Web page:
Anthropology

Devotion to the Administrative State: Religion and Social Order in Egypt

Why the pursuit of state recognition by seemingly marginal religious groups in Egypt and elsewhere is a devotional practice

Paperback

Price:
$32.00/£28.00
ISBN:
Published (US):
Mar 26, 2024
Published (UK):
May 21, 2024
Pages:
328
Size:
6.13 x 9.25 in.
Illus:
34 b/w illus.
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Over the past decade alone, religious communities around the world have demanded state recognition, exemption, accommodation, or protection. They make these appeals both in states with a declared religious identity and in states officially neutral toward religion. In this book, Mona Oraby argues that the pursuit of official recognition by religious minorities amounts to a devotional practice. Countering the prevailing views on secularism, Oraby contends that demands by seemingly marginal groups to have their religious differences recognized by the state in fact assure communal integrity and coherence over time. Making her case, she analyzes more than fifty years of administrative judicial trends, theological discourse, and minority claims-making practices, focusing on the activities of Coptic Orthodox Christians and Baháʼí in modern and contemporary Egypt.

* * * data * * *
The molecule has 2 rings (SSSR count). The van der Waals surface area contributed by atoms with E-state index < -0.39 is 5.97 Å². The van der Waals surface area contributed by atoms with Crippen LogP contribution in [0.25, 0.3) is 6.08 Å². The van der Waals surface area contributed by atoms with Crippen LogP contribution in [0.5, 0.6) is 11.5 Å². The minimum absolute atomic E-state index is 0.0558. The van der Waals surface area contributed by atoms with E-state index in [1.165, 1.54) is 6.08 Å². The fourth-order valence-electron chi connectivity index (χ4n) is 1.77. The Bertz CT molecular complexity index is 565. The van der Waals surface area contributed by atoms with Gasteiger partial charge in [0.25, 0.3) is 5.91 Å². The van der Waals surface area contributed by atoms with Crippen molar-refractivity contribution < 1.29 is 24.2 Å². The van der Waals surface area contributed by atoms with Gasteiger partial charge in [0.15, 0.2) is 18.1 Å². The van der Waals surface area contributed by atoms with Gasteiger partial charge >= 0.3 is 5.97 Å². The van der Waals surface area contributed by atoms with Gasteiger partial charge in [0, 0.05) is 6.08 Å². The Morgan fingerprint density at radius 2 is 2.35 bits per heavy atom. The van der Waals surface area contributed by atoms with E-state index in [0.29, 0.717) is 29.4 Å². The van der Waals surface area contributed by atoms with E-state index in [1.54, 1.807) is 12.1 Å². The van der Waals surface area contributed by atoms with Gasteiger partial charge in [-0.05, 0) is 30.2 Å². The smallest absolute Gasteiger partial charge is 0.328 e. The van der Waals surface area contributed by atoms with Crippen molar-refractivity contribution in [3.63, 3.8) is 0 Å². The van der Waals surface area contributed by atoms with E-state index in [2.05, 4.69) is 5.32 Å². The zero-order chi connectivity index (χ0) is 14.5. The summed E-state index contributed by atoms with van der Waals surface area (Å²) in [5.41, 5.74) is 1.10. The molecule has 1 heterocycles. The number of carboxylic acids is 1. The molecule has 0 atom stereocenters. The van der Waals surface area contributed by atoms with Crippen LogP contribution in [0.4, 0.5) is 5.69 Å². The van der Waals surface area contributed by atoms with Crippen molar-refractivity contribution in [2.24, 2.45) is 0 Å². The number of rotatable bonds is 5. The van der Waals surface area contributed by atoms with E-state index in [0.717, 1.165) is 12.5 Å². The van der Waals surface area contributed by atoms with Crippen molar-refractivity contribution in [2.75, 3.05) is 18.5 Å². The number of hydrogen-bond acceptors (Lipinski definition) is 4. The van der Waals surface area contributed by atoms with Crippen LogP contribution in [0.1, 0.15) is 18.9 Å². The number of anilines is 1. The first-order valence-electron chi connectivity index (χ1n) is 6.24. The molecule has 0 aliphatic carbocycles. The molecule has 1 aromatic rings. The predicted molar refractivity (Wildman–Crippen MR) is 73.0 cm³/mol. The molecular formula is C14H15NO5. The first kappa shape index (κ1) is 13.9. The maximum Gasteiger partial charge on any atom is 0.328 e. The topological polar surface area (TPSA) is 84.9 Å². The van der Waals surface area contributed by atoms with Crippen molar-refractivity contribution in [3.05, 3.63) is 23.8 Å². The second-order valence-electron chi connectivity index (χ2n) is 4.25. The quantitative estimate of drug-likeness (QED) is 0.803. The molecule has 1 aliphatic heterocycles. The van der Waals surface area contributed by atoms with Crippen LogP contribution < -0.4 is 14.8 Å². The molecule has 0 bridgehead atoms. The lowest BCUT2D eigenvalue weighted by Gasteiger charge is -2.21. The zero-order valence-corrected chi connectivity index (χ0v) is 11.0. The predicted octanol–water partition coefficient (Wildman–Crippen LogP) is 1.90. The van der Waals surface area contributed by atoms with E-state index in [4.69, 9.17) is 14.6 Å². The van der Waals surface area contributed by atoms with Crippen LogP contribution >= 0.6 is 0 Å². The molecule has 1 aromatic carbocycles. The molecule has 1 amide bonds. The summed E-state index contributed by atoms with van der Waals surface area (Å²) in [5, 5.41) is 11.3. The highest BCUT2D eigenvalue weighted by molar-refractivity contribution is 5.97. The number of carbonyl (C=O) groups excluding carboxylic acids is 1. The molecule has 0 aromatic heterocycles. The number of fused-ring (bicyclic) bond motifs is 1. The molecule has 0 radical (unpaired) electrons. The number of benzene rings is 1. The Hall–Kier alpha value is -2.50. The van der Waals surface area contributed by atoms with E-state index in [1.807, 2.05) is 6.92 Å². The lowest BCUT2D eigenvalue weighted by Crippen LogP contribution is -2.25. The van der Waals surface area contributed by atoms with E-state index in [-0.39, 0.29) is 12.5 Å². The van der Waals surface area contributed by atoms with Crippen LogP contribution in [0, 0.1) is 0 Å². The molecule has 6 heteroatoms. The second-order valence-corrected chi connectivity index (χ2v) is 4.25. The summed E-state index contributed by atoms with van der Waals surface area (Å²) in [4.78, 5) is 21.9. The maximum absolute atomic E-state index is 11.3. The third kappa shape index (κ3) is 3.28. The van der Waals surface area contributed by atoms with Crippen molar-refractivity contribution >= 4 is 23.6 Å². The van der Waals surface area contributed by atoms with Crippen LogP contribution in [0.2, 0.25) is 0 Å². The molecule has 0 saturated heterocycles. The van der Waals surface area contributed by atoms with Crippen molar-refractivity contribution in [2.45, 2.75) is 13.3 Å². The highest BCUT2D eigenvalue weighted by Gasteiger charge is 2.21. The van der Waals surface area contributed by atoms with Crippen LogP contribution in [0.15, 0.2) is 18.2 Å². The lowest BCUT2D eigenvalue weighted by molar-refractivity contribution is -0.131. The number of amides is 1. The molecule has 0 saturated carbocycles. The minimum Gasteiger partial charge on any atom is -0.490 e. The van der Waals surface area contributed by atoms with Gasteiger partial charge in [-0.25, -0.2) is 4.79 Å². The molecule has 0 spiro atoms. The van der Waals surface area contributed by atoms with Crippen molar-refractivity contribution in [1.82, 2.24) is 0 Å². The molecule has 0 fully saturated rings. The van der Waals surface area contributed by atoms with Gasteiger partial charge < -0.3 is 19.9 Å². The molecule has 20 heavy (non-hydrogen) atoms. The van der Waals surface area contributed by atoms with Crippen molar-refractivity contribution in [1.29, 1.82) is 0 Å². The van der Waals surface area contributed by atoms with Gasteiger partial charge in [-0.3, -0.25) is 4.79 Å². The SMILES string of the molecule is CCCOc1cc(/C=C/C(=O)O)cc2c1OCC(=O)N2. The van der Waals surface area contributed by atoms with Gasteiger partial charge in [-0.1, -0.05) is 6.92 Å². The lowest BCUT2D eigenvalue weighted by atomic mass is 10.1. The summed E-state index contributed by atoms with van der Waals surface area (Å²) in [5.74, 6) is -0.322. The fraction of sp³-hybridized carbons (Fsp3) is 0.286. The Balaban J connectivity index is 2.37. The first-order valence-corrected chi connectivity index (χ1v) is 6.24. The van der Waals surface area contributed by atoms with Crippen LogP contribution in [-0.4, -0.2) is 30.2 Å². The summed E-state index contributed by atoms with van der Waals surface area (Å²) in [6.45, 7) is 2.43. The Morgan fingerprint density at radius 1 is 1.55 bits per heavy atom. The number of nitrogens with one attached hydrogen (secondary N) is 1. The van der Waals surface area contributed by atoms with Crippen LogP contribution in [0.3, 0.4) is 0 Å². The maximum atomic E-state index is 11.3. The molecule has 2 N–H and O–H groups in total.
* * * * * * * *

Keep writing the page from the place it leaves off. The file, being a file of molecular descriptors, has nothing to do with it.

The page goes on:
Oraby documents the ways that devotion is expressed across a range of sites and sources, including in lawyers’ offices, administrative judicial verdicts, televised media and film, and invitation-only study sessions. She shows how Egypt’s religious minorities navigated the political and legal upheavals of the 2011 uprising and now persevere amid authoritarian repression. In a Muslim-majority state, they assert their status as Islam’s others, finding belonging by affirming their difference; and difference, Oraby argues, is the necessary foundation for collective life. Considering these activities in light of the global history of civil administration and adjudication, Oraby shows that the lengths to which these marginalized groups go to secure their status can help us to reimagine the relationship between law and religion.